• Emerson from Durham, N.C., also posted a question to our Facebook page. He wants to know: Is travel insurance a good idea?
  • Jan from Racine, Wis., shares her story about why you should be wary about travel award miles. She wants to know what people should be on the look out for when pricing a flight so that exorbitant charges don't throw them for a loop.

Click play on the audio player above to listen to Hobica's advice.

Plus, knowing your rights as an airline consumer could save you major cash.  Here's what Hobica says you should be aware of:

Consumer fly rights

 1. If you’re bumped from a flight, never accept a travel voucher. You’re entitled to a cash payment on the spot of up to $1200 depending on the length of the delay.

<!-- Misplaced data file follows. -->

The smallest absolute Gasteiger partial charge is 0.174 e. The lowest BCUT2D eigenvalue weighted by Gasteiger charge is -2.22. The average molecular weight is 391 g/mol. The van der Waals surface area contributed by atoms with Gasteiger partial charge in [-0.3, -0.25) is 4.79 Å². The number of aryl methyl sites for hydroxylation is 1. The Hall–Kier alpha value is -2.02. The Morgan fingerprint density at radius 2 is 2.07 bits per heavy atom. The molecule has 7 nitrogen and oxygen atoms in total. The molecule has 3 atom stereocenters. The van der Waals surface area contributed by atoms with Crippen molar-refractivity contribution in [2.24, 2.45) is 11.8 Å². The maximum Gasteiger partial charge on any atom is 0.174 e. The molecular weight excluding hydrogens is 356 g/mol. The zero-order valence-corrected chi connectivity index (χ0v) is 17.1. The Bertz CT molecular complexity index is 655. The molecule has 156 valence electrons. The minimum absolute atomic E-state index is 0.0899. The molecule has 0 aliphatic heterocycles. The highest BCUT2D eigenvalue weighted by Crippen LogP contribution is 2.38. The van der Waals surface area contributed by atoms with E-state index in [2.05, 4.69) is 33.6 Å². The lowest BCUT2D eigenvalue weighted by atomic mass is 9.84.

2. Even if your luggage is merely delayed rather than permanently lost, you’re entitled to monetary compensation—not just a few bucks for a toothbrush. Maximum compensation on a domestic itinerary is $3,300; on an international one, approximately $1500.

 3. You have the right to book an airfare and put it on hold at the same price for 24 hours, without payment.

 4. If you’re flying from or within the European Union, you have additional rights in the case of delay or cancellation, including hotel, meals, and monetary compensation, if the problem was within the “reasonable control” of the airline.

 5. If your flight is severely delayed or cancelled, most airlines will allow you to request a full refund, even on a non-refundable fare, if you choose not to fly.

 6. However, airline schedules are not guaranteed and if the new schedule doesn’t suit you your only recourse is to request a refund.